People will realize much more clearly the horror we’ve wreaked on this planet — and the reality that we’re making it unlivable even for our bubble-dwelling selves.
- Although people will more readily acknowledge the looming extinction of dolphins, whales, large carnivores, and so many other species, Continue reading
I have a hypothetical idea to help combat the problem of overpopulation: paying people to get sterilized. We already sterilize overpopulated dogs and cats—and consider this to be humane and for the greater good. However, with cats and dogs we do not consider the issue of consent, which we must consider with people. That is why I propose offering people money to get sterilized—because it gives them choice in the matter. The decision then becomes voluntary.
Meanwhile, our Western society presently does the opposite of my proposal: we offer people financial incentives to have children. Continue reading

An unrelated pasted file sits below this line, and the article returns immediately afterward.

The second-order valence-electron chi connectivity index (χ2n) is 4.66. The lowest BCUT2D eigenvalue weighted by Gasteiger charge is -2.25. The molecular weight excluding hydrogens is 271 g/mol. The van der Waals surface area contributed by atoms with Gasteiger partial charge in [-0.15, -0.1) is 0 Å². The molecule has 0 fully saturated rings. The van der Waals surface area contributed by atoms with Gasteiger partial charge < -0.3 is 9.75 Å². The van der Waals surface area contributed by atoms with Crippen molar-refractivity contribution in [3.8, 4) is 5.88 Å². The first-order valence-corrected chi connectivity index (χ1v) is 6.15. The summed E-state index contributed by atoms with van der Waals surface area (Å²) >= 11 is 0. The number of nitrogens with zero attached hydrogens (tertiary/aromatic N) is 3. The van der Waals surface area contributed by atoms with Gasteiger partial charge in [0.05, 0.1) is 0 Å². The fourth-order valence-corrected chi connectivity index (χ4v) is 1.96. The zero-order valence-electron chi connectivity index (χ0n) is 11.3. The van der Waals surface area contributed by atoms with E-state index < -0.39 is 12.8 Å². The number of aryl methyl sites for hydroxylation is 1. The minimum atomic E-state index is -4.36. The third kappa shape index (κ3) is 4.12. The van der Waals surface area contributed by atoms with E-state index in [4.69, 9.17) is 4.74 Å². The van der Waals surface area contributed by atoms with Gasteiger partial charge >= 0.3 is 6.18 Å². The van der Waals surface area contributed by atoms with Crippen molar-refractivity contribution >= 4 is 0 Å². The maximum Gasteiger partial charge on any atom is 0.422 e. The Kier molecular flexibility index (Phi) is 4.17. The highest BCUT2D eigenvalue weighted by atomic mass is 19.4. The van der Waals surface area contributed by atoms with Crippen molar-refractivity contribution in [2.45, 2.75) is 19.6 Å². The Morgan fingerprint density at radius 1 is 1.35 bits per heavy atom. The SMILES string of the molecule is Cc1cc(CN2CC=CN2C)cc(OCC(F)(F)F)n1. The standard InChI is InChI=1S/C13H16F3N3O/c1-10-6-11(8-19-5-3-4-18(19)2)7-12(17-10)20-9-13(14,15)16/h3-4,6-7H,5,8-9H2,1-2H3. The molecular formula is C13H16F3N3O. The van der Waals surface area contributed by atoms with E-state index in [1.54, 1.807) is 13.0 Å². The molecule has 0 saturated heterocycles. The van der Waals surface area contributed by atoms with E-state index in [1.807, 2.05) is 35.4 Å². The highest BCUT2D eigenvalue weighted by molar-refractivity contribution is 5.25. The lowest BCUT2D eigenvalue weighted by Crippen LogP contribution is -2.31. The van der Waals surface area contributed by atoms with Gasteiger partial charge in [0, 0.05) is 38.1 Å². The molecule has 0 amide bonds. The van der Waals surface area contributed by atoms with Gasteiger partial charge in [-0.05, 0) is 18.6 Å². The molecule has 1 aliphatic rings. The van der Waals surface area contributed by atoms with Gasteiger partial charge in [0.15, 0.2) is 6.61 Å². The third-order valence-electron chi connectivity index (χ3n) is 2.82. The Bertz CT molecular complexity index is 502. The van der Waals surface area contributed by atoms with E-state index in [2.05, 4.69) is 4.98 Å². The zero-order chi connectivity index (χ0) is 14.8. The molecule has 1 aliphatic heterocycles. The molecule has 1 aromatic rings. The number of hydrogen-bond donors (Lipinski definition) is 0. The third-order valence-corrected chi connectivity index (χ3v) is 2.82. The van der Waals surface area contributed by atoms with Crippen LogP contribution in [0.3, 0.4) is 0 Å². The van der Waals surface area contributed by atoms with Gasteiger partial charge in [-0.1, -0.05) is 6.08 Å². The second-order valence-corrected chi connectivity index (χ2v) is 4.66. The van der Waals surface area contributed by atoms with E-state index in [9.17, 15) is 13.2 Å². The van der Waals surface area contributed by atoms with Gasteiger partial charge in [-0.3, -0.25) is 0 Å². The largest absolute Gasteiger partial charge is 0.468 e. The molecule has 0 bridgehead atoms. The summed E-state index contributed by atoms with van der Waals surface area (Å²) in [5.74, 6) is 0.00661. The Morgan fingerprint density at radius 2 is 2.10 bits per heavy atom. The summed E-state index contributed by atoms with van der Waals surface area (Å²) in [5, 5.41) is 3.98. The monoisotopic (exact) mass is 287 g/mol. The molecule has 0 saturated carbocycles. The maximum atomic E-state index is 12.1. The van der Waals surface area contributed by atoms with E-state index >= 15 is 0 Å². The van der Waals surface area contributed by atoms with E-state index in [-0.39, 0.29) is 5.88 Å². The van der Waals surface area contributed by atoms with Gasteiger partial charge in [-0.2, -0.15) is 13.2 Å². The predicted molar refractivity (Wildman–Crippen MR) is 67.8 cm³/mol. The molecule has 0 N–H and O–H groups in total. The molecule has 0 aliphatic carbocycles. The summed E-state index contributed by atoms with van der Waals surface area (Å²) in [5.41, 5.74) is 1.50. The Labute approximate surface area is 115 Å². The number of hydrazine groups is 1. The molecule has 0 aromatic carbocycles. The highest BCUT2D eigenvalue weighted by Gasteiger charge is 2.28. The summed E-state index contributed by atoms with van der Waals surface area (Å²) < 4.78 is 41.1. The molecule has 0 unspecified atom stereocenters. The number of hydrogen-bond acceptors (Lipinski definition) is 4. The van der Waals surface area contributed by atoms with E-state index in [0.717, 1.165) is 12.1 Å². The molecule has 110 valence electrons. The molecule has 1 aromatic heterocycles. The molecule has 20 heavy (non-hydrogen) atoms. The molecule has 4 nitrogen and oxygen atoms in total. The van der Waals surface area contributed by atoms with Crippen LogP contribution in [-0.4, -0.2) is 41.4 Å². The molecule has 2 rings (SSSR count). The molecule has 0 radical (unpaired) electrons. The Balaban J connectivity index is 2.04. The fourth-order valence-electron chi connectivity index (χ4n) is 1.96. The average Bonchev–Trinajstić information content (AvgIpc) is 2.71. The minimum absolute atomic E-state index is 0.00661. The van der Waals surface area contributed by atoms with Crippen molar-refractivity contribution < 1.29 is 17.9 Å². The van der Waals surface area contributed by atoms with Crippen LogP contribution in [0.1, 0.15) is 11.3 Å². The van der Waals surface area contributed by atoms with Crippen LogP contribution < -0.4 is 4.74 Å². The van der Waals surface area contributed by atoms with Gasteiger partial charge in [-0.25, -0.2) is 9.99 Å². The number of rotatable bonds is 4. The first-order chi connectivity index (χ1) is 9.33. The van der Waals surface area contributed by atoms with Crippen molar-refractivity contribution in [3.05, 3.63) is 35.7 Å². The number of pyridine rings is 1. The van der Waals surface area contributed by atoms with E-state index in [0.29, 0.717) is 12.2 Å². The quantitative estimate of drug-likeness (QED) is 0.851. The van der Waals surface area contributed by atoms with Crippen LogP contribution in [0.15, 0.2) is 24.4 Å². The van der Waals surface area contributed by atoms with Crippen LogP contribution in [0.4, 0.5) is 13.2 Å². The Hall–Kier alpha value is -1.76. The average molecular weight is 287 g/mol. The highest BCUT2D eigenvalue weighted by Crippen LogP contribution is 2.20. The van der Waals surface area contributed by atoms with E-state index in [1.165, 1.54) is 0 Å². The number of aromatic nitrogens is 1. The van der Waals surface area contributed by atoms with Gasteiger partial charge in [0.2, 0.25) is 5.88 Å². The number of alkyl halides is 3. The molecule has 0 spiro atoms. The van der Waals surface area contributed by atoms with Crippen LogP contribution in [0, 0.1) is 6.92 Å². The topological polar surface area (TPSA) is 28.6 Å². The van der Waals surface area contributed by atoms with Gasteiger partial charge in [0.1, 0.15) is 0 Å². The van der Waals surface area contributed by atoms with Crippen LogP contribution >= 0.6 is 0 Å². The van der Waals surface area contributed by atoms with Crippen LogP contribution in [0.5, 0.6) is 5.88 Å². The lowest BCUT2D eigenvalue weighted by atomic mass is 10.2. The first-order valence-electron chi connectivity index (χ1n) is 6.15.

Unless a sudden cataclysm wipes out all of remaining humanity at once, there will someday actually be one final person alive. In my imagination, this human “endling”—the final, lone representative of our species before it goes extinct—would be conscious of himself and his situation. He would still have enough passion and desire to contemplate his existence and discern the meaning of it all. I imagine him as reflective, a person who wanted to make sense of his strange, final reality—the last in a line of a hundred or two hundred billion people.
Here are some of the thoughts and feelings I imagine he would have: